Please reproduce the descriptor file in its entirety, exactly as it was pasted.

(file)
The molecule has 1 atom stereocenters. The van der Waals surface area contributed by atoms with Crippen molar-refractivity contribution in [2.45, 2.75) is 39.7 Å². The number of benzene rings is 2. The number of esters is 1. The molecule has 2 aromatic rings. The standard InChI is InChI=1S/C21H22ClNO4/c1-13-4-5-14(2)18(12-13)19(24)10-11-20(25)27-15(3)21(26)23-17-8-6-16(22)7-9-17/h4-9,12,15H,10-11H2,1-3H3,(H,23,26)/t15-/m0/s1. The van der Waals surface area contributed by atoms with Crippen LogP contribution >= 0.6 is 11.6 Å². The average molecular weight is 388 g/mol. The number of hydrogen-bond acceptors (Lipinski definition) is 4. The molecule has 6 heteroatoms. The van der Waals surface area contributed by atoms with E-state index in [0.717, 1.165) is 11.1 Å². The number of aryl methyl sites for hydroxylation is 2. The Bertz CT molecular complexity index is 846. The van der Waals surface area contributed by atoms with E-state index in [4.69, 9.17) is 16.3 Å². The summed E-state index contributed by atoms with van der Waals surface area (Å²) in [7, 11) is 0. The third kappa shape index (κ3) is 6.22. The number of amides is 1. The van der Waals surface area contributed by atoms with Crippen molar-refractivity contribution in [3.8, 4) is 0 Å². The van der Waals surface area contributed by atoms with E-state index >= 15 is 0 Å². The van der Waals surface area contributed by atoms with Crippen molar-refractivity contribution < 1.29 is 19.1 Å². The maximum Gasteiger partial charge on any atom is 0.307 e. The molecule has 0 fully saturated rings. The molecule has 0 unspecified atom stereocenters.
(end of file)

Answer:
The molecule has 1 atom stereocenters. The van der Waals surface area contributed by atoms with Crippen molar-refractivity contribution in [2.45, 2.75) is 39.7 Å². The number of benzene rings is 2. The number of esters is 1. The molecule has 2 aromatic rings. The standard InChI is InChI=1S/C21H22ClNO4/c1-13-4-5-14(2)18(12-13)19(24)10-11-20(25)27-15(3)21(26)23-17-8-6-16(22)7-9-17/h4-9,12,15H,10-11H2,1-3H3,(H,23,26)/t15-/m0/s1. The van der Waals surface area contributed by atoms with Crippen LogP contribution >= 0.6 is 11.6 Å². The average molecular weight is 388 g/mol. The number of hydrogen-bond acceptors (Lipinski definition) is 4. The molecule has 6 heteroatoms. The van der Waals surface area contributed by atoms with E-state index in [0.717, 1.165) is 11.1 Å². The number of aryl methyl sites for hydroxylation is 2. The Bertz CT molecular complexity index is 846. The van der Waals surface area contributed by atoms with E-state index in [4.69, 9.17) is 16.3 Å². The summed E-state index contributed by atoms with van der Waals surface area (Å²) in [7, 11) is 0. The third kappa shape index (κ3) is 6.22. The number of amides is 1. The van der Waals surface area contributed by atoms with Crippen molar-refractivity contribution in [3.8, 4) is 0 Å². The van der Waals surface area contributed by atoms with E-state index >= 15 is 0 Å². The van der Waals surface area contributed by atoms with Crippen molar-refractivity contribution < 1.29 is 19.1 Å². The maximum Gasteiger partial charge on any atom is 0.307 e. The molecule has 0 fully saturated rings. The molecule has 0 unspecified atom stereocenters.